• Eliminate the anxiety associated with college admission. Students receive guaranteed admission to the UC BSIT or BS-Cyber degree upcoming earning a C or above in all the required courses.
  • Reduce the total cost of the BSIT or BS-Cyber degrees by 25%. In addition, students who start early can complete additional courses, beyond the required ones, during high schools.
  • Network with college faculty and industry professionals through the various informal and support activities including the IT Academy Day, IT Expo, Early IT Summer Camp, the Early IT Internship, among others.
  • Start the first co-op in the summer after high school, and earn income that could go towards college expenses.
  • Significantly increase their knowledge, abilities, and skills by starting their academic and practice in their discipline, IT, while in high school. This will result in significant increase in their competence at time of graduation of college and would impact their starting role and salary.
  • Partner high schools enter into a written agreement, Memorandum of Understanding, with the University of Cincinnati that outlines the various pathways available at the high school to complete the Early IT program and that outlines the University’s commitment to the seamless admission process (automatic admission to the BSIT, BS-Cyber, or other eligible programs in the future). 
  • For students enrolled in partner high schools, please refer to the agreement between UC and your high schools on the various pathways available to complete these nine courses either directly or through its equivalent. 
  • For students in a high school (or home school) that are not yet partners, you can still complete the program. Please contact our team to develop your individual Early IT plan. 
  • At the start of their senior year, students participating in the Early IT Program will need complete the Common Application for UC and submit any required documents and test scores. They should select the Bachelor of Science in Information Technology or Bachelor of Science in Cybersecurity. 
  • For more information about the Application Process at UC, please visit the Undergraduate Admissions website. In addition, students following the Early IT are strongly encouraged to communicate with our team by the Spring of their junior year so we are prepared to identify their application. Furthermore, we recommend that students participate in the various support activities and register with the University. This enables our team to ensure that they receive all the benefits of the program.

The University of Cincinnati has a new program called Cincinnati Tuition Guarantee for new degree-seeking first-year and transfer students enrolling at UC.  For more information about Cincinnati Tuition Guarantee, please visit the Tuition Frequently Asked Question website.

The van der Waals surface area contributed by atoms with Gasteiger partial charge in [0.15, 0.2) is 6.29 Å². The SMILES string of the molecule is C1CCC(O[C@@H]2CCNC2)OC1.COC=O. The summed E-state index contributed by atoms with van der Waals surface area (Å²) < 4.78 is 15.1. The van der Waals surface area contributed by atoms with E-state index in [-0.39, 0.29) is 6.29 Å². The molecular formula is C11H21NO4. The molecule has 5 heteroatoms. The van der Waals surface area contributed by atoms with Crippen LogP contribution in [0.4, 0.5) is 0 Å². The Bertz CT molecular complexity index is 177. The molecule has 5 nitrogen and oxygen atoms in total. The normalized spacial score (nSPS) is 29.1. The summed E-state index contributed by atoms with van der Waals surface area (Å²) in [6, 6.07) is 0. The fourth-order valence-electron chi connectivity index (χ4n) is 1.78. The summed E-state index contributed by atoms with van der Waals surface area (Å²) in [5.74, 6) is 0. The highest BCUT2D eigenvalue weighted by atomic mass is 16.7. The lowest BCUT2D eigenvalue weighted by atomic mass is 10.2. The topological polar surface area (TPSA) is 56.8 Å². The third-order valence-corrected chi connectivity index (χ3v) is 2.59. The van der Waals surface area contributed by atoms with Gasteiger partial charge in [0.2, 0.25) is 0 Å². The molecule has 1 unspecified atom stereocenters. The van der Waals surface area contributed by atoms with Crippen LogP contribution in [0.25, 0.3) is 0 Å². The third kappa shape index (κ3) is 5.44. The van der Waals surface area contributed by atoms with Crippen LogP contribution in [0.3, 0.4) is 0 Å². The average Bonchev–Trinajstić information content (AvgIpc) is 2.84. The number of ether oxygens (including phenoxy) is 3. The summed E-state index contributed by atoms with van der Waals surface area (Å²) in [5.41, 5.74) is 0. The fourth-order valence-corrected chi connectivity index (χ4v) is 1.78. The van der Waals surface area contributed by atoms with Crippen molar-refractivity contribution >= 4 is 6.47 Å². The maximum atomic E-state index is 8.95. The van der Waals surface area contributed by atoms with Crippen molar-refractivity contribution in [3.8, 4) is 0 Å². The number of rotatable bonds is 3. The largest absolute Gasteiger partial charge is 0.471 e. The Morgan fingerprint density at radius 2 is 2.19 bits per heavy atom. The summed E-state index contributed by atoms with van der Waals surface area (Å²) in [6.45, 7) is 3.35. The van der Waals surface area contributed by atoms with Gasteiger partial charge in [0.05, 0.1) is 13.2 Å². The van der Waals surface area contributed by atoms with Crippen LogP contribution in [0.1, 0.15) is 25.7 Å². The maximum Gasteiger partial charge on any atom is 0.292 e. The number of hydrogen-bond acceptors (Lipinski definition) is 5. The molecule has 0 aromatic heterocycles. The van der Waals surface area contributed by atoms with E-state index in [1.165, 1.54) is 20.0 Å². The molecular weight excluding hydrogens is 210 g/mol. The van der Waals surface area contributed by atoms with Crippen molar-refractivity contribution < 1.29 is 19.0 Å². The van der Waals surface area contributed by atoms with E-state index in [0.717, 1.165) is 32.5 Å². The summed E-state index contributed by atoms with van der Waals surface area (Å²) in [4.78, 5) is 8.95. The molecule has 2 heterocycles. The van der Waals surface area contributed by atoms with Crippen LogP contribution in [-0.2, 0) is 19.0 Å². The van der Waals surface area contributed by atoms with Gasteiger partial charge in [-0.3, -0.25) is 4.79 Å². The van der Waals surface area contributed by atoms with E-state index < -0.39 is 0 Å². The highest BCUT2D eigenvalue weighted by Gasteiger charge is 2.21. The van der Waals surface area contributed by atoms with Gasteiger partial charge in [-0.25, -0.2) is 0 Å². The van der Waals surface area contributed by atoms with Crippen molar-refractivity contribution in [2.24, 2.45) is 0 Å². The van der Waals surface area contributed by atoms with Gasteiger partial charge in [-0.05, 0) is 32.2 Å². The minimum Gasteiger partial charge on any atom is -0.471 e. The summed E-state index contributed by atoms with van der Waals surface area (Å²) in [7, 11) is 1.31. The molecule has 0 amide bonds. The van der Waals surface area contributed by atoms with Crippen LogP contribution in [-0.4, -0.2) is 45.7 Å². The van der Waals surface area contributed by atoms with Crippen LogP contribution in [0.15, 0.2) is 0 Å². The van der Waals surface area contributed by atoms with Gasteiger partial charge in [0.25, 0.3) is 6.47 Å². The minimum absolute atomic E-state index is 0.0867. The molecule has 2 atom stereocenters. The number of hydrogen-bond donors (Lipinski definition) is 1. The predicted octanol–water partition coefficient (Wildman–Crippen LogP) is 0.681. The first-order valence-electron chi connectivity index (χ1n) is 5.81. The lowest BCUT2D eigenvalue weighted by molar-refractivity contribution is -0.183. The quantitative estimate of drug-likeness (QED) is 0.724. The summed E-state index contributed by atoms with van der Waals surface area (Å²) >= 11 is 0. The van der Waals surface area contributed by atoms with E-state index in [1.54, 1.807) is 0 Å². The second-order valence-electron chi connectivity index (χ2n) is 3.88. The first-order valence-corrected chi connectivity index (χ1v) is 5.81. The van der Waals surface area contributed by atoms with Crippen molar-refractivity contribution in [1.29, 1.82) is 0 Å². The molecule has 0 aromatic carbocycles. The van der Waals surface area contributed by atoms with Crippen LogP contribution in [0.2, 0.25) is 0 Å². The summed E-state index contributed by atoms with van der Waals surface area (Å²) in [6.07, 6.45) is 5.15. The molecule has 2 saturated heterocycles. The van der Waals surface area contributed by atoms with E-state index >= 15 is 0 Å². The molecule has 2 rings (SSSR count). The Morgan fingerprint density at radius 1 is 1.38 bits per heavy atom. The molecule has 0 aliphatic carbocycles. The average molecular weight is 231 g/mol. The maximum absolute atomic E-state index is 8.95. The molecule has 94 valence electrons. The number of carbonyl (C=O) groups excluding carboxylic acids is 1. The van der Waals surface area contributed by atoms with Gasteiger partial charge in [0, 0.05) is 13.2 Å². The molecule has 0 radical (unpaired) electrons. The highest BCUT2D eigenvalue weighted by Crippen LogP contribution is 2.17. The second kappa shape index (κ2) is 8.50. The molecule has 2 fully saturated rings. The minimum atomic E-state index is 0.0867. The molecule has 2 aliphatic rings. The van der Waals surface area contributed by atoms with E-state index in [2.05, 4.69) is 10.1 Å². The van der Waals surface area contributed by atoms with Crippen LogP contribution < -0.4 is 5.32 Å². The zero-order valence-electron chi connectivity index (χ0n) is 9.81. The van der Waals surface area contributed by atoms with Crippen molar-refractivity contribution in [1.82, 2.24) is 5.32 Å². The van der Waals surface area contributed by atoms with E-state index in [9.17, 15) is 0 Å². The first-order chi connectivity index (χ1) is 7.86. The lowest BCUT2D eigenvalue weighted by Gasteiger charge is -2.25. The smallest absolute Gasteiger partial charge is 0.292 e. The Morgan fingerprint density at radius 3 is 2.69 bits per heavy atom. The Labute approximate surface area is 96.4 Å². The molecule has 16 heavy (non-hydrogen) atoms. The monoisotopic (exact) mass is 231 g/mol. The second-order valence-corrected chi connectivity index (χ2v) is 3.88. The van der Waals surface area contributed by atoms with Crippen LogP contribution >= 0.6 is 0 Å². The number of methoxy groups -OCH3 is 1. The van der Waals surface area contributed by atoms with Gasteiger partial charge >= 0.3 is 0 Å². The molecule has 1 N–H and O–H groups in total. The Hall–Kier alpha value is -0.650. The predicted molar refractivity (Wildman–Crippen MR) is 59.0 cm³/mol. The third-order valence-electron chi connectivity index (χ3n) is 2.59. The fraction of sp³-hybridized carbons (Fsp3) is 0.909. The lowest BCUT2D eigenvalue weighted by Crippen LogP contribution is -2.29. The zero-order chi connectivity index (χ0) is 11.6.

For more information on Scholarships and Financial Aid at UC, please visit the Student Financial Aid website. The School of Information Technology itself does not currently provide scholarships to incoming students.

The Early IT initiative partners with the school districts to deliver a graduate program for high school teachers from any specialty to deliver the college IT courses at their high schools. The initiative follows this program with a set of professional and curriculum development activities that engages the teacher in a network of like-minded educators and professionals to support the delivery of the program.

Students enrolled in high schools outside the State of Ohio, can participate in the Early IT program through completing AP courses, through bilateral agreements between their high school and the University of Cincinnati, or through completing equivalent courses from their local college. Contact our team for information and to confirm the equivalency before starting to take the courses.

The Early IT program brings many benefits to the School District, and the high school, including:

  • Provide unique opportunities for their community (parents and economic development partners)
  • Provide college-level courses to their students at reduced rates.
  • Retain students in their building while completing college courses
  • Higher college placement rates
  • Provide opportunities to engaged Teacher (qualification to teach college-level IT courses as well as earning the Computer Science Endorsement)
  • Network with like-minded districts and schools in the Early IT ecosystem
  • Engage with local industry interested in support the Early IT informal activities
  • Qualify for state and federal programs aimed at increasing Computer Science education at the district
  • Recognition for the District and the School, as part of the growing recognition of the Early IT ecosystem

The Early IT partnerships continues to grow.  For a list of our current high school district partners, please visit our Early IT website

If your school and/or district is interested in starting the Early IT program, please contact Kelly Broscheid, Associate Director of Academic Partnerships, at